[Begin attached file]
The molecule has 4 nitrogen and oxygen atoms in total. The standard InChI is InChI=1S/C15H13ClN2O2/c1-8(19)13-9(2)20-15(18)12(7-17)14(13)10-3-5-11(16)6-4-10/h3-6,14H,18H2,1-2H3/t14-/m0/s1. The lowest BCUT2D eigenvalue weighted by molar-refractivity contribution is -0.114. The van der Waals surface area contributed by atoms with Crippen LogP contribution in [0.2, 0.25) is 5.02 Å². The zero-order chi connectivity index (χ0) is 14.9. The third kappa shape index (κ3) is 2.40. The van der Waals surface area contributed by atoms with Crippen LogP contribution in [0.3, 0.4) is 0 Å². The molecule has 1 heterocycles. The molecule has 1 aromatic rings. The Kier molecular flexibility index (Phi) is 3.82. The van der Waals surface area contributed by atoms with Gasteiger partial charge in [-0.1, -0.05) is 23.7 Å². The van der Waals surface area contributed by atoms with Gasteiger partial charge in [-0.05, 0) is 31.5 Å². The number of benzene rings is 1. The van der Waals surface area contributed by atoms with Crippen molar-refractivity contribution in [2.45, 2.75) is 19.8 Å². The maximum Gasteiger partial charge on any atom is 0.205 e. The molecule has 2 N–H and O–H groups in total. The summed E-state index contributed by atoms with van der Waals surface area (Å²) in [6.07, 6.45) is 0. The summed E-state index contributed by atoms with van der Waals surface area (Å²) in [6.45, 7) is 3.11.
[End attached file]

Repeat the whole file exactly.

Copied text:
The molecule has 4 nitrogen and oxygen atoms in total. The standard InChI is InChI=1S/C15H13ClN2O2/c1-8(19)13-9(2)20-15(18)12(7-17)14(13)10-3-5-11(16)6-4-10/h3-6,14H,18H2,1-2H3/t14-/m0/s1. The lowest BCUT2D eigenvalue weighted by molar-refractivity contribution is -0.114. The van der Waals surface area contributed by atoms with Crippen LogP contribution in [0.2, 0.25) is 5.02 Å². The zero-order chi connectivity index (χ0) is 14.9. The third kappa shape index (κ3) is 2.40. The van der Waals surface area contributed by atoms with Crippen LogP contribution in [0.3, 0.4) is 0 Å². The molecule has 1 heterocycles. The molecule has 1 aromatic rings. The Kier molecular flexibility index (Phi) is 3.82. The van der Waals surface area contributed by atoms with Gasteiger partial charge in [-0.1, -0.05) is 23.7 Å². The van der Waals surface area contributed by atoms with Gasteiger partial charge in [-0.05, 0) is 31.5 Å². The number of benzene rings is 1. The van der Waals surface area contributed by atoms with Crippen molar-refractivity contribution in [2.45, 2.75) is 19.8 Å². The maximum Gasteiger partial charge on any atom is 0.205 e. The molecule has 2 N–H and O–H groups in total. The summed E-state index contributed by atoms with van der Waals surface area (Å²) in [6.07, 6.45) is 0. The summed E-state index contributed by atoms with van der Waals surface area (Å²) in [6.45, 7) is 3.11.